Brussels – Once more, with feeling!

I began my rainy Saturday a little early, easily beating the crowds to find a serene if gloomy Grand Place.  After a superbly disappointing waffle and passable coffee, I wandered the streets for a bit, pausing with my few fellow tourists under each available awning and overhang to look around or take a few grey photos.

I eventually happened on a lovely little café where, not exactly hungry yet, I gave breakfast a chance to redeem its good name.  It pulled through by presenting me with a damned fine croissant and some yogurt.

I’d like to pause in my narrative for a moment here to bitch about something that’s been bugging me all week:  Why the hell do we suffer such shit food in America?  Not to say there aren’t some amazing restaurants even in my mid-sized city, but standard fare in the states is crap.  Too processed, too flavorless, and too damned much of it.  Fuck margarine, and fuck high fructose corn syrup, too.  And you can take your soybean oil and stick it up your partially hydrogenated ass.

Pardon me.  What I meant to say there was that I had a lovely fresh-squeezed (as in – I watched my waitress do it) orange juice and a very flavorful croissant and some yogurt that came from a cow that has clearly eaten well and all of this made me superbly happy while simultaneously aware that such things cannot be had so easily at home.  Or rather, they would have to be made literally at home. In my home.  Because I wouldn’t find them in most restaurants.

I proceeded to wander the soggy cobbled streets for hours – including a few neighborhoods I might not have intentionally passed through – pausing only for the occasional chocolate or glass of wine until I saw through the basement window of an impressive Museumsplein edifice some sort of unearthed ruins.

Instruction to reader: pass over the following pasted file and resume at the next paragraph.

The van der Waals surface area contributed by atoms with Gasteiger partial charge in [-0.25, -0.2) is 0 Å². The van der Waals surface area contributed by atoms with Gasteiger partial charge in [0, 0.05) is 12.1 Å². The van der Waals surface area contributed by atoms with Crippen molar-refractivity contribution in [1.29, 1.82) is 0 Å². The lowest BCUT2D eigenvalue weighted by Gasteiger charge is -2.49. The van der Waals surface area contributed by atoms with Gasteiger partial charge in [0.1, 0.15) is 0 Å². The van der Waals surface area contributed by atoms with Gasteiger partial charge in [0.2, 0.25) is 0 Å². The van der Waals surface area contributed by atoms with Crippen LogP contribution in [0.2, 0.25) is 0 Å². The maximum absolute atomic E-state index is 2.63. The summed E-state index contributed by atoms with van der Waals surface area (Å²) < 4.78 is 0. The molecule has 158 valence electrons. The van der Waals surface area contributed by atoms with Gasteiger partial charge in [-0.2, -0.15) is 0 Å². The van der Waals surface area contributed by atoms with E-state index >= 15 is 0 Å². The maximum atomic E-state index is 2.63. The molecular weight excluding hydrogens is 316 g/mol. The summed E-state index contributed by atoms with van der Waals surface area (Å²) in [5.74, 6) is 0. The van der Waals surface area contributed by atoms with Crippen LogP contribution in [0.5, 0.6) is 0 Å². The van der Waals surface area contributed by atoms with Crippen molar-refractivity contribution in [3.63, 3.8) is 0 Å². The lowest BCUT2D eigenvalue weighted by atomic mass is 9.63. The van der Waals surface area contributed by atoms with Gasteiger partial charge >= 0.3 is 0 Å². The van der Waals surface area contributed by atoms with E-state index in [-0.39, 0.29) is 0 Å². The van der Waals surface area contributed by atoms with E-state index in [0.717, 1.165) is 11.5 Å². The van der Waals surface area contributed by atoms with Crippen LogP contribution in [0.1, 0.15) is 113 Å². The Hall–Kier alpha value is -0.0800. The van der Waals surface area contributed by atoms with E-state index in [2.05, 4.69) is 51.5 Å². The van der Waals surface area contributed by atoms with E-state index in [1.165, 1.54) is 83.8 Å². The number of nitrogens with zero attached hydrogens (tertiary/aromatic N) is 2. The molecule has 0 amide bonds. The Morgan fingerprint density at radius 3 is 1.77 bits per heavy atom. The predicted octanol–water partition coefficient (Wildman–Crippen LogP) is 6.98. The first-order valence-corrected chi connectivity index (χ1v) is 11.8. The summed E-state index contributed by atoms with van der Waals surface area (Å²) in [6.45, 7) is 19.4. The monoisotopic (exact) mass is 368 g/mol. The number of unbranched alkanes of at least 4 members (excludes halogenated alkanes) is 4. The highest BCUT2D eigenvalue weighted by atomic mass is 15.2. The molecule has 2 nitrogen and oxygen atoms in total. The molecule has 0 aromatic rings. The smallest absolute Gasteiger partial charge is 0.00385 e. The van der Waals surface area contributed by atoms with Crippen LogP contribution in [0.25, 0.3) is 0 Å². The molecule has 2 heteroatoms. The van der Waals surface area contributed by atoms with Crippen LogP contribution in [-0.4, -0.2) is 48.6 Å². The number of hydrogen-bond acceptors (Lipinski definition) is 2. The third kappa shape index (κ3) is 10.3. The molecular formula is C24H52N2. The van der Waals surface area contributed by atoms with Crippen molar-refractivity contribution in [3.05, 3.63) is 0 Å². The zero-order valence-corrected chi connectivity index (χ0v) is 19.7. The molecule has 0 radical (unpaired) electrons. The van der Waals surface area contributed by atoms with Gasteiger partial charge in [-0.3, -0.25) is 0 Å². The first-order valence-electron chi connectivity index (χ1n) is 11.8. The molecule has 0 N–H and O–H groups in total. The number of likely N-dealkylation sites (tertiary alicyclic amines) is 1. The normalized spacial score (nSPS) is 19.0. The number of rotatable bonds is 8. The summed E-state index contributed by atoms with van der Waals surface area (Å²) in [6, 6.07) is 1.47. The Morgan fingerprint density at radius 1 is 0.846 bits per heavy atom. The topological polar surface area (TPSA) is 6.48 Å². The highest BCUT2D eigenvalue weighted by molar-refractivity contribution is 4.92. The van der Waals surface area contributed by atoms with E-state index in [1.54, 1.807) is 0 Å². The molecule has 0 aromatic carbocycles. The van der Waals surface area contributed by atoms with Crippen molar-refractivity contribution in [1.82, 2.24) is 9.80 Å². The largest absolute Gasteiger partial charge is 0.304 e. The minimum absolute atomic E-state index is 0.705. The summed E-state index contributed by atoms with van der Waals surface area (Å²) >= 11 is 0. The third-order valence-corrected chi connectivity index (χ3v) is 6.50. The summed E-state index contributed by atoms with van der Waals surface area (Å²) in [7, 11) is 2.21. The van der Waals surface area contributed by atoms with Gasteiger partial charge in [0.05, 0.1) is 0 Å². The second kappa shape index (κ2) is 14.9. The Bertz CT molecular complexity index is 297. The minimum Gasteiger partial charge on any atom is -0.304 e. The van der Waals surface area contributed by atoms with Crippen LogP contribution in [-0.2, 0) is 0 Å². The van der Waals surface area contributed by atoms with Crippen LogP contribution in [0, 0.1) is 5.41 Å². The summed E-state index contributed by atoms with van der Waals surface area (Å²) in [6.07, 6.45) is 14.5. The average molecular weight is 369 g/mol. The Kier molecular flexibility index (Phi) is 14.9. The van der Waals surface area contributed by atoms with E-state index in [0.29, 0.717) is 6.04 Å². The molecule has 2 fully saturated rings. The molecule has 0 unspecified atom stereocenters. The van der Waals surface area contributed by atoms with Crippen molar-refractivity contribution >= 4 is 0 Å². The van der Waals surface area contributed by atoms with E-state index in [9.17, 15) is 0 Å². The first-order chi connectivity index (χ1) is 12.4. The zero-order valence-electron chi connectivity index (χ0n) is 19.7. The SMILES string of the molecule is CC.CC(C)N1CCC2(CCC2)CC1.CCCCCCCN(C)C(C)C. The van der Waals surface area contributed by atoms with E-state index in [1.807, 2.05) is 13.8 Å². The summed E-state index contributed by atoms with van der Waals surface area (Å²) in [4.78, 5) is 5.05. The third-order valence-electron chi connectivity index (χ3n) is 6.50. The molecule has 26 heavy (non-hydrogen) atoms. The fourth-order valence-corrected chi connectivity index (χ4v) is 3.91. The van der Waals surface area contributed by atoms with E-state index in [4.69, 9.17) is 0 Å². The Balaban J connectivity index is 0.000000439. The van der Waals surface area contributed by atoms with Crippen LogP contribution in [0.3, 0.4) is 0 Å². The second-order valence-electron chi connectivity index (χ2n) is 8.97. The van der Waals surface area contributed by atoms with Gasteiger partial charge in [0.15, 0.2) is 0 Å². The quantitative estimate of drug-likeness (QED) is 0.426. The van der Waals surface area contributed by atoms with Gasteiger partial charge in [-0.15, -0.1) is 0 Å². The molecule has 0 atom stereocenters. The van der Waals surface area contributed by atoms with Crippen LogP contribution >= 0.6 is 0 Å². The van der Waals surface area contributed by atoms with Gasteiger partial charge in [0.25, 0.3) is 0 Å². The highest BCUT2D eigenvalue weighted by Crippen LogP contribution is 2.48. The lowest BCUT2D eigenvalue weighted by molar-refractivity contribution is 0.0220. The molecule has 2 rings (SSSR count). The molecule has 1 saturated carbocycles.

The Coudenberg museum is the site of a 15th century palace that was eventually covered over by an 18th century palace.  Apparently the French architects of the 1700s were rather fond of flat squares, and the original, built into a hill and badly damaged by an earlier fire, was to provide the foundation for its successor.  Royalty were apparently at liberty to pave over or move anything that did not suit them.

The area was excavated several years ago, with portions of the original building and street now exposed as a basement-level museum under… well, other museums.  It’s a circle of life thing, I suppose.  The museum was cool, but not, as I’d hoped, catacombs.  There are some partially excavated catacombs at another archeological dig site not far from my hotel, but as far as I can ascertain their visiting hours seem to be restricted beyond what my travel arrangements will facilitate.  But I can peak at them as I walk by.

After the museum, I stopped by.. wait for it… a chocolaterie for a glass of wine and a few ridiculous pralines (peppercorn joining violet in the prestigious short list of top flavors… and please do not confuse ‘violet’ as a flavor with ‘purple’ as a flavor.  They’re unrelated, I assure you).

When I went to pay, I told the kindly older gentleman at the register rang up only my wine.  “Oh, I also had-”
“Shhh,” he whispered, forefinger to his lips.

That undid at least an hour’s worth of rain.

I wandered the streets a while more until a fruitless search for a particular cheese shop ended instead at a surprisingly un-touristy restaurant in an otherwise touristy area.  Here I ended my day nibbling on a warm chevre salad that took be the better part of 90 minutes to finish.  I retired to the hotel somewhat early to digest my dinner as if I were a python with a still-warm goat slowly beginning to dissolve in my alimentary canal.  Luckily my trip ends soon, else 2011 would surely be the year of the beached whale in my astrological chart.